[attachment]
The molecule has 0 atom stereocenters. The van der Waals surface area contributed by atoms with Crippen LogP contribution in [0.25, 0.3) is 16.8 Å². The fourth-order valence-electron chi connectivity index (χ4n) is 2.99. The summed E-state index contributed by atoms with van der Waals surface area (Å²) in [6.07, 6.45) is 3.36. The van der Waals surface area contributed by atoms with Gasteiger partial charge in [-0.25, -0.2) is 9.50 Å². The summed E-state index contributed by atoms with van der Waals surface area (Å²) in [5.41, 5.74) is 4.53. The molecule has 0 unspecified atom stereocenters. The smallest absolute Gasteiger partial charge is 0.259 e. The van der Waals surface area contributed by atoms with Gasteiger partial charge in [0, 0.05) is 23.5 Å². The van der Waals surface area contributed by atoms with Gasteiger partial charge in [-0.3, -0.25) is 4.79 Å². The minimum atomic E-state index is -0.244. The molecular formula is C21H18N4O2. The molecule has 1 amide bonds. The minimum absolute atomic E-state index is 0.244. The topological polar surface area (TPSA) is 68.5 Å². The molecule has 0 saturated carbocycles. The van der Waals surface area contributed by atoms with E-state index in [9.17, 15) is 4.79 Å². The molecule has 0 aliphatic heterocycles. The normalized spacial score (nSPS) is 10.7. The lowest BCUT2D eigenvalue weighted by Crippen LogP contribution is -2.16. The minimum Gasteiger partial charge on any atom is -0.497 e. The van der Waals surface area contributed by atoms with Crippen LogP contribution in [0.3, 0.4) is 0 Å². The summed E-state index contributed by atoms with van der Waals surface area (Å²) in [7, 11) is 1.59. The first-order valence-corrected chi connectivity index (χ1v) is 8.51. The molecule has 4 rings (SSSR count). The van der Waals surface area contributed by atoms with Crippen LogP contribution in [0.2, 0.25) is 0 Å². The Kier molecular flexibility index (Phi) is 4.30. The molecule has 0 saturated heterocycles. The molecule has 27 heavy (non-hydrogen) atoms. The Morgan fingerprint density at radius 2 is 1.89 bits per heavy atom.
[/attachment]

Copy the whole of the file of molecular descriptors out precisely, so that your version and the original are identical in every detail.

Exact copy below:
The molecule has 0 atom stereocenters. The van der Waals surface area contributed by atoms with Crippen LogP contribution in [0.25, 0.3) is 16.8 Å². The fourth-order valence-electron chi connectivity index (χ4n) is 2.99. The summed E-state index contributed by atoms with van der Waals surface area (Å²) in [6.07, 6.45) is 3.36. The van der Waals surface area contributed by atoms with Gasteiger partial charge in [-0.25, -0.2) is 9.50 Å². The summed E-state index contributed by atoms with van der Waals surface area (Å²) in [5.41, 5.74) is 4.53. The molecule has 0 unspecified atom stereocenters. The smallest absolute Gasteiger partial charge is 0.259 e. The van der Waals surface area contributed by atoms with Gasteiger partial charge in [0, 0.05) is 23.5 Å². The van der Waals surface area contributed by atoms with Gasteiger partial charge in [-0.3, -0.25) is 4.79 Å². The minimum atomic E-state index is -0.244. The molecular formula is C21H18N4O2. The molecule has 1 amide bonds. The minimum absolute atomic E-state index is 0.244. The topological polar surface area (TPSA) is 68.5 Å². The molecule has 0 saturated carbocycles. The van der Waals surface area contributed by atoms with E-state index in [9.17, 15) is 4.79 Å². The molecule has 0 aliphatic heterocycles. The normalized spacial score (nSPS) is 10.7. The lowest BCUT2D eigenvalue weighted by Crippen LogP contribution is -2.16. The minimum Gasteiger partial charge on any atom is -0.497 e. The van der Waals surface area contributed by atoms with Crippen LogP contribution in [0.3, 0.4) is 0 Å². The summed E-state index contributed by atoms with van der Waals surface area (Å²) in [7, 11) is 1.59. The first-order valence-corrected chi connectivity index (χ1v) is 8.51. The molecule has 4 rings (SSSR count). The van der Waals surface area contributed by atoms with Crippen LogP contribution in [0.2, 0.25) is 0 Å². The Kier molecular flexibility index (Phi) is 4.30. The molecule has 0 saturated heterocycles. The molecule has 27 heavy (non-hydrogen) atoms. The Morgan fingerprint density at radius 2 is 1.89 bits per heavy atom.